Google is looking at new ways to incorporate connected functionality into smart clothing using haptic feedback while keeping power requirements to a bare minimum, based on a recent patent spotted by Android Headlines. Published by the World Intellectual Property Organization (WIPO) the patented design accomplishes that with just one or two vibration motors embedded in an item of clothing along with multi-touch points. However, the patent notes that it is challenging to alert users to a notification or alert with smart clothing and vibration motors are not presently a viable option. The problem arises from the fact that a vibration motor requires power and isn't always positioned so that it can be felt by the user. Placed in the cuff of a jacket, the company says, the motor might not be felt if it's hanging away from the wearer. Rather than increasing the power of the vibration or adding more motors and battery requirements, the company has designed a "mechanical transmission structure" that could transfer vibration from a single motor to multiple points.
Background: Google's history with smart clothing has been rocky in the leadup to this latest patent. For instance, the previously released Levi's Jacquard Trucker Jacket was created by the company in conjunction with Levis Strauss. That product was created using the search giant's Jacquard smart material, adding some touch-based features to the apparel. It hit the market back in September of 2017 but none of its promise or built-in functionality really seemed to entice buyers and it sold very slowly from the very start. A lot of blame for its dismal performance could easily be placed on the fact that the jacket was both expensive and easy to ruin simply by washing it too many times. In total, the jacket was reportedly only able to be washed 10 times. But the jacket also didn't quite offer the kind of futuristic functionality many users likely expected in exchange for its $350 price tag.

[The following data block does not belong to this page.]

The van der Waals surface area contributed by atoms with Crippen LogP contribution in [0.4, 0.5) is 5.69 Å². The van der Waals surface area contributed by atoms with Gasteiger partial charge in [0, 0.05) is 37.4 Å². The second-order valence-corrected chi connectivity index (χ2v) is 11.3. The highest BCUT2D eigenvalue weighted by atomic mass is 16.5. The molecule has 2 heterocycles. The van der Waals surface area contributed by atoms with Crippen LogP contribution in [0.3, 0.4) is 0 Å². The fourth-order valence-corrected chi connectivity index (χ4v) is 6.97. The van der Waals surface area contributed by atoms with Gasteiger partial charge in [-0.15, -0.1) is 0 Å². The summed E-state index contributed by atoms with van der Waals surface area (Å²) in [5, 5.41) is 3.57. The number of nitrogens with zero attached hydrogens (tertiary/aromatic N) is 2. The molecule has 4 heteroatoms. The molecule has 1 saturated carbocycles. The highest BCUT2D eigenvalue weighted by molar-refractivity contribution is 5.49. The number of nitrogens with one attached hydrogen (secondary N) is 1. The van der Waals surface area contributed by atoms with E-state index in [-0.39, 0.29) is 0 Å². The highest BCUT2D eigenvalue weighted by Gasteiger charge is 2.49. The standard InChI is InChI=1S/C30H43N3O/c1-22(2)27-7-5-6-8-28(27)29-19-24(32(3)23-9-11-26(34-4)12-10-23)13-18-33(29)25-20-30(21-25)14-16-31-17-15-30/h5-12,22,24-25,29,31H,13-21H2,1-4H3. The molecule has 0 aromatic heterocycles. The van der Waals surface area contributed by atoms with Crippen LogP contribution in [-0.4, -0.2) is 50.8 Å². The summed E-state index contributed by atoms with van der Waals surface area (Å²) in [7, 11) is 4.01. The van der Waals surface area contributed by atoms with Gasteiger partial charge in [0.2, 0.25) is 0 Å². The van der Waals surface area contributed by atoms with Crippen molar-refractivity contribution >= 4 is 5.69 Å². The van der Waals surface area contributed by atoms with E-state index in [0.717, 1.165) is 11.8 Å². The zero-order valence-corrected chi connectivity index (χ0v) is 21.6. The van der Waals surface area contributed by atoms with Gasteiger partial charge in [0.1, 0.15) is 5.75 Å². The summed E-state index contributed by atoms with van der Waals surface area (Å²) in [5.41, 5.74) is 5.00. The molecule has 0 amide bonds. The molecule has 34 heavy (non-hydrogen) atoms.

Earlier this year, an update was delivered to the underlying software improved the jacket further by adding the ability for users to log and bookmark locations they'd visited. What's more, that allowed the details of an incoming Uber or Lyft vehicle to be read aloud via connected headphones once the vehicle was within a certain range. However, the update really came in too late to ultimately bolster sales for its Levis Strauss-made product. In the meantime, the wearables category of smart devices has been relegated to smart bands, watches, rings, and glasses, with no indication that any one company is considering a new project in the clothing wearables market.
Impact: There's no guarantee Google will ever make use of this new patent, let alone release any new smart clothing at all. Furthermore, there's no indication as to whether the company might have other improvements or new features in the works in terms of functionality or durability that would make a piece of smart clothing more appealing or marketable than the previous attempt. With that said, this new patent does seem to show that the company is putting serious thought into the prospect. The ability to receive notifications without putting on headphones is something that the sales figures associated with the above-mentioned jacket could have benefited from.